Boston Teresa Heinz Kerry presented her husband to the world Tuesday as a defender of freedom, environmental savior and all-American patriot who would not "mistake stubbornness for strength" as the nation's next commander in chief.
"John is a fighter," Heinz Kerry said of her husband, a Vietnam War combat veteran, on the second night of the Democratic National Convention. "He earned his medals the old-fashioned way -- by putting his life on the line for his country."
In a 20-minute speech, Heinz Kerry made a single personal reference to her husband.
"Today, the better angels of our nature are just waiting to be summoned," she said, quoting from Abraham Lincoln's first inaugural speech. "We only require a leader who is willing to call on them ... I think I've found just the guy. I'm married to him."
Kerry watched his wife's speech from his Philadelphia hotel room, on his last night before his arrival today in Boston.
Her speech capped a night focused on shoring up the candidate's national security credentials.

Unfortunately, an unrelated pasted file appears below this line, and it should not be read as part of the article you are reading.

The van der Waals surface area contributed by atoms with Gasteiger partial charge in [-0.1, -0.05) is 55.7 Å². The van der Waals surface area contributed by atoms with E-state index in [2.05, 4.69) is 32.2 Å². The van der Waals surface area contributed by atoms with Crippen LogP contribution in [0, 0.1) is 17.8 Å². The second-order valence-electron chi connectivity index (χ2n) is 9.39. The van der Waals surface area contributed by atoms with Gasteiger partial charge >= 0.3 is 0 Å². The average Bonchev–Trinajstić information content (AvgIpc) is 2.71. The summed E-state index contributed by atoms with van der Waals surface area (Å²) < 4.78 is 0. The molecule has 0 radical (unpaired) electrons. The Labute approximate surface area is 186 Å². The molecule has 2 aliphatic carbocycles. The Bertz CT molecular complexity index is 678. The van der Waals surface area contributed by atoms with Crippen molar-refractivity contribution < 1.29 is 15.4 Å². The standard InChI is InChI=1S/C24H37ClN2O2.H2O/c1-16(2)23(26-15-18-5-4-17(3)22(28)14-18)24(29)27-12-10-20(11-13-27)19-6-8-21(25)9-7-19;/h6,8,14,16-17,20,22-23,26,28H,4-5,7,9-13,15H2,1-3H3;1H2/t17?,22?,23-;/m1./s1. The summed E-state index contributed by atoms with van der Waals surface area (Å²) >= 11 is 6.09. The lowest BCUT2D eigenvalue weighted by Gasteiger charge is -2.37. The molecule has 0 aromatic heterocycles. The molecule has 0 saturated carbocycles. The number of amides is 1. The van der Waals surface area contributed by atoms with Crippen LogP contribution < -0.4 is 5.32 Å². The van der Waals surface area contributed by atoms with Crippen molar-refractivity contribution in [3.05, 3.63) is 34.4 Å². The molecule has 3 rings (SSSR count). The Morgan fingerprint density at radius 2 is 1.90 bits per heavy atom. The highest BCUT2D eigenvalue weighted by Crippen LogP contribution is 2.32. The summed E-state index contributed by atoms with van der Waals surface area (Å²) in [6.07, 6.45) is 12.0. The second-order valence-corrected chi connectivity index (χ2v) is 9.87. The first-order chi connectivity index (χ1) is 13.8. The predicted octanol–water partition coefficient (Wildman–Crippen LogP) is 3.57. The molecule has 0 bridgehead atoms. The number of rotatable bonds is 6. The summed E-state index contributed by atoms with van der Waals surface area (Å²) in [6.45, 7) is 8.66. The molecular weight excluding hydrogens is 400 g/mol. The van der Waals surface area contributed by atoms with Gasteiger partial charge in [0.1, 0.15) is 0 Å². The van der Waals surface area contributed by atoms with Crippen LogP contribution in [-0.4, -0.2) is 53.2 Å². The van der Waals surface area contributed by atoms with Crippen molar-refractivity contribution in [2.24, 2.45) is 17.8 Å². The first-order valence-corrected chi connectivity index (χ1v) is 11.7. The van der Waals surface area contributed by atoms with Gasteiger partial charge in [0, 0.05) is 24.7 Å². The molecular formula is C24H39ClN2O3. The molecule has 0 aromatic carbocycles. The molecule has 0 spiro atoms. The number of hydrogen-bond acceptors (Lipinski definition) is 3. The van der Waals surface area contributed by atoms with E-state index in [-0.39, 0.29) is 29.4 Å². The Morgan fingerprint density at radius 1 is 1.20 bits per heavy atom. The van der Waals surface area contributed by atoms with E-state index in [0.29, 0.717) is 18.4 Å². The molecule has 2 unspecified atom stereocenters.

"For him, the names of many friends inscribed in the Vietnam Memorial -- that cold stone -- testify to the awful toll exacted by leaders who mistake stubbornness for strength," Heinz Kerry said. "In America, the true patriots are those who dare speak truth to power."
Heinz Kerry said her husband was tested by war but "knows the importance of getting it right." A Navy officer, Kerry was awarded a Silver Star, a Bronze Star with Combat "V" and three Purple Hearts for Vietnam War service.
Heinz Kerry made the biggest speech of her life at a time when she is feeling the glare of the campaign spotlight, after telling a Pennsylvania reporter to "shove it" Sunday.
"By now I hope it will come as no surprise that I have something to say," she said, to a sea of "We Love Teresa" signs. "My right to speak my mind, to have a voice, to be what some called 'opinionated,' is a right I deeply and profoundly cherish."
Heinz Kerry earned one of her biggest applause lines when she shared her hope that "women -- who have all earned the right to their opinions -- instead of being labeled opinionated, will be called smart or well-informed, just as men are."